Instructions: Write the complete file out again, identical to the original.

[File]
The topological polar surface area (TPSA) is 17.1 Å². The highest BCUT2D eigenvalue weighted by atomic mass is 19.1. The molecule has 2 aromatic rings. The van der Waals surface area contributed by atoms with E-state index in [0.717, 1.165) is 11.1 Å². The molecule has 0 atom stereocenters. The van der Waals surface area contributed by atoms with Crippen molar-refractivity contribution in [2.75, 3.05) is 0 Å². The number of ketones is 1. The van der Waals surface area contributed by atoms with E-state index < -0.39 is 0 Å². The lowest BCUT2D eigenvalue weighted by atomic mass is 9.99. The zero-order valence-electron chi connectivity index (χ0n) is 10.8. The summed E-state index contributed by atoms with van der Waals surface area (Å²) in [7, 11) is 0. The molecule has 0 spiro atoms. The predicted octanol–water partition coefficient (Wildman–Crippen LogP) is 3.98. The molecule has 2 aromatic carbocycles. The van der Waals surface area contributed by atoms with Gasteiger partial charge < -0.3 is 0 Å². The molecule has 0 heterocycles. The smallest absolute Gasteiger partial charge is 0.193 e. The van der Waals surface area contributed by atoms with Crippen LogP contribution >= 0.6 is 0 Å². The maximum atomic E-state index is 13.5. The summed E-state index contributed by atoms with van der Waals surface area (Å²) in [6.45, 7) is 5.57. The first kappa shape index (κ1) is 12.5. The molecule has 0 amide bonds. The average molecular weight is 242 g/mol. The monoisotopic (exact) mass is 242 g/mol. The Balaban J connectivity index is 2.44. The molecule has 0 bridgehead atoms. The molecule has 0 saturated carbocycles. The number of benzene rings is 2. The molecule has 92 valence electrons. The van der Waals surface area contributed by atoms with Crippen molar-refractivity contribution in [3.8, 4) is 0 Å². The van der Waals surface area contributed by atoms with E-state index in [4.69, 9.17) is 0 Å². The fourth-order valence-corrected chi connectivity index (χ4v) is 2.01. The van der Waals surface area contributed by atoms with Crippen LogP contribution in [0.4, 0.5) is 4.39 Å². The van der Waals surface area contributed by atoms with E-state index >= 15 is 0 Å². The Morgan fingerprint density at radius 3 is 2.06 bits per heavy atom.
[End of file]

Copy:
The topological polar surface area (TPSA) is 17.1 Å². The highest BCUT2D eigenvalue weighted by atomic mass is 19.1. The molecule has 2 aromatic rings. The van der Waals surface area contributed by atoms with E-state index in [0.717, 1.165) is 11.1 Å². The molecule has 0 atom stereocenters. The van der Waals surface area contributed by atoms with Crippen molar-refractivity contribution in [2.75, 3.05) is 0 Å². The number of ketones is 1. The van der Waals surface area contributed by atoms with E-state index < -0.39 is 0 Å². The lowest BCUT2D eigenvalue weighted by atomic mass is 9.99. The zero-order valence-electron chi connectivity index (χ0n) is 10.8. The summed E-state index contributed by atoms with van der Waals surface area (Å²) in [7, 11) is 0. The molecule has 0 spiro atoms. The predicted octanol–water partition coefficient (Wildman–Crippen LogP) is 3.98. The molecule has 2 aromatic carbocycles. The van der Waals surface area contributed by atoms with Gasteiger partial charge < -0.3 is 0 Å². The molecule has 0 heterocycles. The smallest absolute Gasteiger partial charge is 0.193 e. The van der Waals surface area contributed by atoms with Crippen LogP contribution >= 0.6 is 0 Å². The maximum atomic E-state index is 13.5. The summed E-state index contributed by atoms with van der Waals surface area (Å²) in [6.45, 7) is 5.57. The first kappa shape index (κ1) is 12.5. The molecule has 0 amide bonds. The average molecular weight is 242 g/mol. The monoisotopic (exact) mass is 242 g/mol. The Balaban J connectivity index is 2.44. The molecule has 0 bridgehead atoms. The molecule has 0 saturated carbocycles. The number of benzene rings is 2. The molecule has 92 valence electrons. The van der Waals surface area contributed by atoms with Crippen molar-refractivity contribution in [3.8, 4) is 0 Å². The van der Waals surface area contributed by atoms with E-state index in [4.69, 9.17) is 0 Å². The fourth-order valence-corrected chi connectivity index (χ4v) is 2.01. The van der Waals surface area contributed by atoms with Crippen LogP contribution in [0.4, 0.5) is 4.39 Å². The van der Waals surface area contributed by atoms with E-state index >= 15 is 0 Å². The Morgan fingerprint density at radius 3 is 2.06 bits per heavy atom.